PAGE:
Either way, high-speed cruising is definitely the Aeroad CF SLX’s strong suit, not a lightning-quick jump off the line. Like the rim-brake Aeroad CF SLX, the disc-brake version is substantially stiffer and feels more efficient than the original Aeroad CF, but overall rigidity still isn’t on par with Canyon’s Ultimate CF SLX, or any other top competitor that focuses on stiffness over aerodynamics.

The Aeroad CF SLX hardly feels soft, but blistering acceleration isn’t one the traits that I would associate with it. And before anyone casts aspersions with tales of Canyon-sponsored riders Luca Paolini or Alexander Kristoff successfully sprinting for the line aboard an Aeroad, keep in mind that structural efficiency matters, but at the speeds those guys travel, low drag matters more.

The Aeroad CF SLX Disc is a natural climber regardless, especially with the versatile 52/36T chainrings and 11-28T cassette that Canyon provides stock with each one. The relatively low weight helps in this regard, as does the very good chassis stiffness.

Also helping with out-of-saddle climbing (and sprinting) in particular is the one-piece integrated carbon fiber cockpit, which is stunningly rigid; combined with the straight 1 1/4″-diameter steerer tube, it provides a very direct connection with the front wheel when you’re pivoting back and forth, even as the rest of the bike occasionally wags a bit behind it.

Visually, the Canyon Aeroad CF SLX is arguably one of the best-looking aero road bike options out there.

It’s once you crest the top of the climb and start rocketing down the other side that this new disc-equipped version can really spread its wings. The direct-mount version of Shimano’s Dura-Ace rim-brake calipers are about as good as it gets, with very good power, excellent lever feel, and great control. But it still can’t compare with what even Shimano’s Ultegra-level hydraulic disc brakes offer on the road, especially in wet conditions and when using carbon rims. There’s a weight penalty for sure, and were I still living in the flatter Midwestern area of the United States, I likely wouldn’t feel compelled to go this route. But I live in Colorado, where descents can last 20 minutes, and I’ll happily lug a couple hundred extra grams uphill if it makes for a faster and more controlled flight back into town.

Handling is expectedly quick, with the sub-meter wheelbase and tidy 415mm-long chainstays making the Aeroad eager to change direction. Some might even dub it twitchy, but it’s certainly appropriate for the segment. Don’t forget Canyon uses its most aggressive fit geometry here, so it’s clear what the Aeroad was designed to do. This is a bike that looks fast because it was meant to actually go fast; it doesn’t just play the part on the showroom floor, and then let its rider sit upright like a sail in the wind.

https://cyclingtips.com/2011/02/the-geometry-of-bike-handling/

Comfort-wise, the disc edition of the Aeroad CF SLX is a bit of a mixed bag. I was always impressed by how composed the rim-brake Aeroad CF SLX rode. It wasn’t exactly cushy, but it was far more planted and smooth than appearances would suggest, even with the skinny 23mm-wide Mavic tires (and 13mm internal-width rims) that came stock.

Canyon has since gone more progressive, using 17mm-wide Reynolds Strike carbon clinchers here and a staggered 23/25mm front/rear Continental Grand Prix 4000s II setup here. But even with the increased air volume, something was amiss.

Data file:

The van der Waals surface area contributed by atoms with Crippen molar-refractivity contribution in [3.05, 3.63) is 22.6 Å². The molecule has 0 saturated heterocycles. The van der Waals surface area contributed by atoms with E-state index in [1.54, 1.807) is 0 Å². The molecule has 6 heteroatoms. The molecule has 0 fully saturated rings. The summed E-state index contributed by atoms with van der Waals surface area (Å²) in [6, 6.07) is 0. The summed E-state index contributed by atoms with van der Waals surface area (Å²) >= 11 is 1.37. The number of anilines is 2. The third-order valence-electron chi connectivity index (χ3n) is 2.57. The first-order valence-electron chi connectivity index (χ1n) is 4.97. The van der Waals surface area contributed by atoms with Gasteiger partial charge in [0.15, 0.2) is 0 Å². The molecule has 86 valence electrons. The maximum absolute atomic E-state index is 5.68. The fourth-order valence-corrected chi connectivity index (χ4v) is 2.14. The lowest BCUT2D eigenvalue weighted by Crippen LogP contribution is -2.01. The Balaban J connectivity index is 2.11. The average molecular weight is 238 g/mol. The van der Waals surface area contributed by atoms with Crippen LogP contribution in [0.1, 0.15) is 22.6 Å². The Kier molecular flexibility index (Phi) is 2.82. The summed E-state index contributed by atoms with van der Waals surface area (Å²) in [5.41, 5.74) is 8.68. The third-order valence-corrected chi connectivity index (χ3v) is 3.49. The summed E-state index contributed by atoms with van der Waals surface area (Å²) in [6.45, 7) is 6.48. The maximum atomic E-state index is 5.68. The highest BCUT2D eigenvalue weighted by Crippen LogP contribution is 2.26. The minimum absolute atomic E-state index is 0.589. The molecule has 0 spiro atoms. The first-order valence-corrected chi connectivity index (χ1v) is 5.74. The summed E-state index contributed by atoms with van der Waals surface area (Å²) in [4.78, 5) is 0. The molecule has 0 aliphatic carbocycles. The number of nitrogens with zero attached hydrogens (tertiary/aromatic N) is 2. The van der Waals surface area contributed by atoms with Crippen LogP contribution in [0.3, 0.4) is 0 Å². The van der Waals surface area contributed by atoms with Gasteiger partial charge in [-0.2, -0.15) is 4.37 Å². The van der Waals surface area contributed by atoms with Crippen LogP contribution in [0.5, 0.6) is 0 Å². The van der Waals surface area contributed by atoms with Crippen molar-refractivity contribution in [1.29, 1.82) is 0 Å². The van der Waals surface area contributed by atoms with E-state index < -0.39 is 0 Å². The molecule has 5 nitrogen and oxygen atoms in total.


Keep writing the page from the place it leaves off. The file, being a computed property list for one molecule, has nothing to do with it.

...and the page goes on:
The rear end of the Aeroad CF SLX Disc felt pleasantly familiar, soaking up road buzz and doing a decent job of attenuating bigger impacts thanks to the D-shaped seatpost, the matching D-shaped seat tube, and the lowered seat stays, all of which have been shown to improve rider comfort by allowing for more flex than similarly sized round tubes and a conventionally configured seat cluster. Whatever reinforcing Canyon may have done to the Aeroad CF SLX Disc’s rear triangle doesn’t seem to have made any impact on how the frame feels on the road.

But it’s a different story up front.

The fork crown blends in nicely with the frame.

This new disc-brake fork is necessarily beefed up relative to the rim-brake Aeroad CF SLX version, and the ride comfort seems to suffer as a result. Compounding the issue is the integrated cockpit; it’s a gem when muscling the front end around, but combined with the rougher-riding fork, it transmits every bit of road texture to your hands, for better or worse. It also doesn’t help that the bars are only partially wrapped up top. The shape may be comfy, but there’s still no replacement for a layer of cushy foam, and the stepped surface of the H11 Aerocockpit CF that clearly demarcates where the tape should end isn’t entirely conducive to wrapping further inward.

Componentry-wise, there’s not much point in here discussing the ins and outs of the Shimano Ultegra Di2 groupset my test sample arrived with, seeing as how it’s now been replaced with the newer Ultegra Di2 generation in the time this long-term test has been conducted. But Canyon has carried on with the Reynolds Strike carbon clinchers, and like the Aeroad CF SLX Disc’s ride quality, my opinion on those is a little mixed.

The Reynolds Strike carbon clinchers certainly feel fast, but despite claims to the contrary, I also found them to be more susceptible to crosswinds than I would prefer.

The blunt, 62mm-deep profile feels fast in a straight line, but even with Reynolds’ fancy “Swirl Lip Generator” ridges straddling the spoke holes, it still feels more susceptible to crosswinds than I’d prefer. Canyon is clearly open to progressive thinking when it comes to spec, as evidenced by the staggered tire sizes, but there are merits to doing the same with rim depth.